Please note the context of many years of inadequate funding, reform efforts, crumbling physical plant, etc.  We have worked with these problems for years trying to get our families' needs met.

    We need to understand each others' situations as we try to engage the problems constructively together.

    "You're only allowed a certain number of flips before people begin to doubt your character." - Mitt Romney

    by rsmpdx on Wed Oct 03, 2012 at 01:48:48 PM PDT

  •  Yep. (7+ / 0-)

    Been there. My kid ended up in public school, went to class with mouth breathers and, heaven forfend, a bunch of minorities, and guess what? He found out the former were not necessarily the latter. He also got five years of French from Vietnamese expats, two years of calculus, and two years of physics. His high school was so poor that the principle hawked candy bars at the graduation ceremony and they allowed corporate advertising over the soda pop machines. That's a poor effing school, but it is your job as a parent to teach the beloved offspring critical thinking about what he is seeing from 8:30 to 4:30. If you do that, it will all be fine in the end...or at least as good as it can be given the economy.
    Save your money for university. You'll need it.

    "There's a crack in everything; that's how the light gets in". Leonard Cohen

    by northsylvania on Wed Oct 03, 2012 at 02:20:53 PM PDT

  •  Whether we admit it or not, we are all socialized (0+ / 0-)

    to understand that there are a class of winners and a class of losers. One small example of this is when I went to public school in the 70's the teachers told us we needed to care about getting good grades or we would be blue collar workers (ICK!!!).

    Personally I don't think these class distinctions have to do with our work ethic as much as how much money we have. Buy the worst house in the best neighborhood, etc.

    We don't talk about this directly. You can watch parents acknowledge it indirectly in the way you identified in your diary.

    Poverty = politics.

    by Renee on Wed Oct 03, 2012 at 02:27:27 PM PDT

  •  well said, rasto, and my niece has joined your... (2+ / 0-)
    Recommended by:
    matching mole, jbob

    ...daughter. So has niece's friends. For the same reasons you mention.'Way down here on the Dirty Coast (NOLA).

    An' if I had pups, they'd be right alongside 'em. For the same reasons.


  •  Parental involvement will have a huge (1+ / 0-)
    Recommended by:

    impact on educational success.  I know it seems like a trite platitude...

    "Those who can make you believe absurdities, can make you commit atrocities" Voltaire.

    by JWK on Wed Oct 03, 2012 at 03:36:17 PM PDT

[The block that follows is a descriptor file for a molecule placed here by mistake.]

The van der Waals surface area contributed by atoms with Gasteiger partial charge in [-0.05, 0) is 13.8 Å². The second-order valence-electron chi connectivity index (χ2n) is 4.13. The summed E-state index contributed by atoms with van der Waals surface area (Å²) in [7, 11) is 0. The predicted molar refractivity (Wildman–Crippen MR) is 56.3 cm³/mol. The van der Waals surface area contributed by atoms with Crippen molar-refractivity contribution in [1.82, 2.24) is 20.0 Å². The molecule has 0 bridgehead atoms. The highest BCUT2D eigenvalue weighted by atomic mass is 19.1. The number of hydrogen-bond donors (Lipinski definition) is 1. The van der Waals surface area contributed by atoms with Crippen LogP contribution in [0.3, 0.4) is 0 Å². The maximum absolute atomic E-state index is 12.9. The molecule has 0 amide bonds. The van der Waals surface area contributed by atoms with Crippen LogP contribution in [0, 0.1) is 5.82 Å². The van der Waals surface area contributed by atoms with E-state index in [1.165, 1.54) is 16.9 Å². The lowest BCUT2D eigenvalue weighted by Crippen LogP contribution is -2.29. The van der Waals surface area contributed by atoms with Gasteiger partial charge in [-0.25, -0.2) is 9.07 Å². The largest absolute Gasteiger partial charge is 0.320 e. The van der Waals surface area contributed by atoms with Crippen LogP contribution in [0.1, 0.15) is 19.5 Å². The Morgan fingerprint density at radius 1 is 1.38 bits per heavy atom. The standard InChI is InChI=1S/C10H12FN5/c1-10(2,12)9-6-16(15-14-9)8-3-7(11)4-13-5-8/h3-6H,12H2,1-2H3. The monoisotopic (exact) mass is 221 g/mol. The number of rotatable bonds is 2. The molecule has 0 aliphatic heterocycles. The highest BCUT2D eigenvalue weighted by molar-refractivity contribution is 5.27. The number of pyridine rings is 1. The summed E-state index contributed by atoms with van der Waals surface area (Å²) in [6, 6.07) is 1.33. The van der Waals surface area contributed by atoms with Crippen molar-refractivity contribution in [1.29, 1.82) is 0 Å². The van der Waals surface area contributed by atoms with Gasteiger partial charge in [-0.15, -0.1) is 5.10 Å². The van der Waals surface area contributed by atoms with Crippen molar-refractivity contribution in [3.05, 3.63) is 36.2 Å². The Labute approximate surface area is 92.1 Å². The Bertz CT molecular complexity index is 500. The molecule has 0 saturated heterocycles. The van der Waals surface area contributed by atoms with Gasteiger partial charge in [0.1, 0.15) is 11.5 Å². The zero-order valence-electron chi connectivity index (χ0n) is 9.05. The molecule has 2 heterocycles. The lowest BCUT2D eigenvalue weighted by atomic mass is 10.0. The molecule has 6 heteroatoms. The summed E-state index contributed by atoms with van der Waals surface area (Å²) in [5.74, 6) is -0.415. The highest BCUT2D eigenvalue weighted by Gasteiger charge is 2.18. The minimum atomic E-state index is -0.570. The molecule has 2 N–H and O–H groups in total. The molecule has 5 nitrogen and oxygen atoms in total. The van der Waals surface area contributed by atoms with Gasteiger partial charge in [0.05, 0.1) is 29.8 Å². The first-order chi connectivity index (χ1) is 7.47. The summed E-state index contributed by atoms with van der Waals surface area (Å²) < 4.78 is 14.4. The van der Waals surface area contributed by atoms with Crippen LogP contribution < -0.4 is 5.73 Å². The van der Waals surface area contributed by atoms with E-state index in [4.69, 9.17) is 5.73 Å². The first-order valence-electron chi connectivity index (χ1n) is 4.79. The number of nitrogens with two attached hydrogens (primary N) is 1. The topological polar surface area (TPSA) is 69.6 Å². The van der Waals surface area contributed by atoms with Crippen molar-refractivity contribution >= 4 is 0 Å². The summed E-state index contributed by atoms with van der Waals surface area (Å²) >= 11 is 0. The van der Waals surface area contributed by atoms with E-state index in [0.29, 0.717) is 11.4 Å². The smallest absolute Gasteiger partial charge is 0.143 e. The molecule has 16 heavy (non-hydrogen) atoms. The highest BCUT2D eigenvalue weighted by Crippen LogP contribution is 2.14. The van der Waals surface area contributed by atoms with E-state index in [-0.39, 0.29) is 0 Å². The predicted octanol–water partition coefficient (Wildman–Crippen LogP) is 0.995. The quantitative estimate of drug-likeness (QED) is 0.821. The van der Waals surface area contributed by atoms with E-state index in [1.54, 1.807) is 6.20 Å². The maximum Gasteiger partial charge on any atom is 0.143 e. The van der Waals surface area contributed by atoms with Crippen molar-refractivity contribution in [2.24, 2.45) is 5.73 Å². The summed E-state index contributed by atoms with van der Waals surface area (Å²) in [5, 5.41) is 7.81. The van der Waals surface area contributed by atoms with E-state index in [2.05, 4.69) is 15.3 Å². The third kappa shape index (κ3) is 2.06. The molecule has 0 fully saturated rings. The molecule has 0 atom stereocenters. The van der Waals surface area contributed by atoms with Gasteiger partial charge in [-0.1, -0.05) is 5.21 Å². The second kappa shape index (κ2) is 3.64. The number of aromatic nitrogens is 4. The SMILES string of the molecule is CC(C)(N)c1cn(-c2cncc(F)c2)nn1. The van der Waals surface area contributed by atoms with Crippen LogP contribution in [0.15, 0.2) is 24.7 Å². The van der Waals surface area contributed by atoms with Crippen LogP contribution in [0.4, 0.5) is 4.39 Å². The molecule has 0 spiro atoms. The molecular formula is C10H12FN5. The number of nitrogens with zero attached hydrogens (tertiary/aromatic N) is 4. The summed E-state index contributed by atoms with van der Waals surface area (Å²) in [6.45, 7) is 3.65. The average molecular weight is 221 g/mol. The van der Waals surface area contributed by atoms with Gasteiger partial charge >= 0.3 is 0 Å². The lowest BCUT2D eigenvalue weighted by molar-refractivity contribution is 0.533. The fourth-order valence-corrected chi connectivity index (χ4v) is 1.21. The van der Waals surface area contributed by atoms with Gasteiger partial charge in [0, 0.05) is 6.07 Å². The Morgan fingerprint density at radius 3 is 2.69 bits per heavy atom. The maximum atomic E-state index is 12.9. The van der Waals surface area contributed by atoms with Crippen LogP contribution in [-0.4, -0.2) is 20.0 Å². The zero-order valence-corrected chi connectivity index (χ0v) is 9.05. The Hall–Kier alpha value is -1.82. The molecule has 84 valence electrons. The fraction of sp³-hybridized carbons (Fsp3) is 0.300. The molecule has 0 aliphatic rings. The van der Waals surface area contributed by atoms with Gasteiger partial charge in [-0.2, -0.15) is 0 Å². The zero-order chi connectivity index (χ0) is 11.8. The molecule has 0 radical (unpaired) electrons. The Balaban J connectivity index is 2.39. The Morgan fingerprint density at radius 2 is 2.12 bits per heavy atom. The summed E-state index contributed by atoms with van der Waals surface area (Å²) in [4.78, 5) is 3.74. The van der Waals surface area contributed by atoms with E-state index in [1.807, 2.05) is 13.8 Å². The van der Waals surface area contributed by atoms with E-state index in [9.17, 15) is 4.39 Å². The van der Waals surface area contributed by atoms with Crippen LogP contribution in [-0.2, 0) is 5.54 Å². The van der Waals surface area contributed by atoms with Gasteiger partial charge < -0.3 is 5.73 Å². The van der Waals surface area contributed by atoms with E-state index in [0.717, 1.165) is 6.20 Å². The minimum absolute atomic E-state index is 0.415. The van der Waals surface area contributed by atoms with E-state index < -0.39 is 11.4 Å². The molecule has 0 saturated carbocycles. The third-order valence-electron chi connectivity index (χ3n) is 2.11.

•  to be fair (3+ / 0-)
    Recommended by:
    matching mole, gramofsam1, treesrock

    St. Mary's IS a good school. I wouldn't send my girls there, but it's a good school, and the students do make important connections there that will serve them later in life, if you want the sort of life those connections are useful for.

    One of my daughters has decided to stay home for high school, the other has decided she'll go to public high school (probably Cleveland, our neighborhood school), though she's not due for another three years and might change her mind. Either way is okay with us as long as it's an affirmative choice and they follow through with learning. Both have been homeschooled since birth.

    Every school bond that comes up, we vote for it. We support public school. It's just not the best fit for all kids. My daughters are not in a bubble; they know all kinds of people and get along with lots of different age groups. The oldest has two professional internships in her field already, and she's 15. I get accused of not hovering enough, if you ask my mom.

    There's nothing new in parents wanting their kids to go to the best schools possible. Private schools did not suddenly pop up fully formed out of nowhere. What this diary primarily tells me is your friends have money. Mine don't, which is why I probably don't hear this talk myself.

    (Little known fact: You can homeschool and still be lower-middle class or working class--or even poor. It's not expensive in and of itself. In our case, I can't work outside the home, so I'm home with the girls and we scrape by as best we can on what I can make from here and my husband's salary. Often leads to interesting times.)

  •  You could pose the same question for others (2+ / 0-)
    Recommended by:
    matching mole, gramofsam1

    What is so different between a parent wanting their kid to go to private school versus a parent who changes neighborhoods for a better public school. Isn't the latter abandoning the old neighborhood's public school making it worse by your llogic? If someone truly supports the merits of public school eudcation, here is my challenge, would you be willing to send your kid to a randomly assigned public school within a reasonable commuting time , if the system was changed that way?